California Board Places Unemployed Residents Using WorkKeys®
Fresno County Workforce Investment BoardFresno, California
Finding a foundational career skills exam to help place unemployed residents in high-wage, high-demand jobs
WorkKeys assessment and skills training, along with a WorkKeys-powered skill credentialing initiative
Thousands of residents have been placed in high-wage jobs after learning about the careers available to them
The San Joaquin Valleythe breadbasket of Americais the largest agricultural region in the nation, with 1.8 million acres of agricultural land. Thirty percent of all jobs within the region are agriculture-related.
Six counties within the Valley have the highest percentage of residents living below the federal poverty line, according to the United States Census Bureau. Many residents dont possess basic literacy skills, while others arent aware of the job opportunities available to them outside of agriculture.
Here, your land is your job, said Pam Lassetter, assistant director of the Fresno County Workforce Investment Board. We have residents with a very strong emotional attachment to the county with generations invested in agriculture.
One challenge of the Fresno County Workforce Investment Board is to help its residents find high-paying jobs in high-growth industries taking root in the community. These industries include health care, manufacturing, supply chain management and logistics, commercial trades, automotive technology, information technology, and renewable energyCalifornias fastest-growing job sector.
The group adopted ACTs WorkKeys system to measure residents skills. WorkKeys was selected because of its applicability across the workplace spectrum. WorkKeys has been used to profile tens of thousands of jobs, Lassetter said. It gives an expert view of the skills needed for those jobs. Its a structured practice to help our clients make really good career decisions.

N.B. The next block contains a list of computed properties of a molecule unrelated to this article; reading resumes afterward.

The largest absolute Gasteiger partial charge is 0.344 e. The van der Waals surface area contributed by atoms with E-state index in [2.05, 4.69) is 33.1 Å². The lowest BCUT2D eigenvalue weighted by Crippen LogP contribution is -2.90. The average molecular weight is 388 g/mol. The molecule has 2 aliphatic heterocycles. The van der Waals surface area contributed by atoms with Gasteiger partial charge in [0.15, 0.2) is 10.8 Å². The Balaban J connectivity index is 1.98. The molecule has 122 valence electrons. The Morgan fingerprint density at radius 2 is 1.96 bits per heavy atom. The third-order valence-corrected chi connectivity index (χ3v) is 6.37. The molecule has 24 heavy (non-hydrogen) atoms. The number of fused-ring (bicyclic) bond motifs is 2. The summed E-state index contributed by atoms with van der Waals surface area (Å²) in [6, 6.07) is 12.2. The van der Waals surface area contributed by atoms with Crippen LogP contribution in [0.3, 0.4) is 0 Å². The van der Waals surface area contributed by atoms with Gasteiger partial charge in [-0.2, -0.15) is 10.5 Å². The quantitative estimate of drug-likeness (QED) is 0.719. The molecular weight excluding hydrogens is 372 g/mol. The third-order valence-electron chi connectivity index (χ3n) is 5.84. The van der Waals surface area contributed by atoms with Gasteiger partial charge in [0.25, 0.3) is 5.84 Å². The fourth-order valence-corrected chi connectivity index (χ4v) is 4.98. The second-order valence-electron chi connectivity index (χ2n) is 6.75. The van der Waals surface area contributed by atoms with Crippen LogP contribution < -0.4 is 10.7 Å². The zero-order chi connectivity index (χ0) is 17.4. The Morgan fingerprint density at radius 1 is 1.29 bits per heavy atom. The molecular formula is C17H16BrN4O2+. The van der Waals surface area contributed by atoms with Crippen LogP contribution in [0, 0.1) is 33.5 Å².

WorkKeys test results are part of a detailed, seven-page client report that includes score comparisons to WorkKeys occupational profiles, which detail the skill levels needed in desired careers. The report also lists academic grades and career interest information. The report helps participants make informed decisions about their career paths. Individuals who want to raise their scores can take WorkKeys-specific skill training at one-stops throughout Fresno County.
Participants with qualifying WorkKeys scores are awarded a credential that lists the recipients job skill levels for employers. Job seekers can use the credential in the job application process, and more than 3,300 certificates have been awarded so far.
Were focused on helping companies make the best hiring decisions because that supports the entire regional economy, Lassetter said. With the credential, were showing companies the skills and competencies an individual has, and telling them that they should put that person above the rest when it comes to hiring. Then the companies can avoid some costs associated with hiring and instead focus on growing their business and creating new jobs within the company. It helps the whole region.
More than 5,300 job seekers have been assessed with WorkKeys in Fresno County since 2002. Since adopting the system, the Fresno County Workforce Investment Board has had greater success in helping residents make better job decisions, leading to better wages and a better quality of life. Residents have been hired in industries as varied as health care, skilled trades, and high-tech manufacturing.
Lassetter said one clienta second-generation worker from Mexicoentered the program after being dislocated from a 20-year packing plant job. She thought all she could do was pack tomatoes, Lassetter said. She was registered and assessed with WorkKeys, went through training, and we discovered she had phenomenally strong business skills. After completing skill training, the worker was hired by the county as a program analyst.
WorkKeys has spread throughout the San Joaquin Valley. This has led to the creation of the Central California Career Readiness Certificate, supported by nine Workforce Investment Boards across 14 counties using a governors discretionary grant for the San Joaquin Valley Partnership.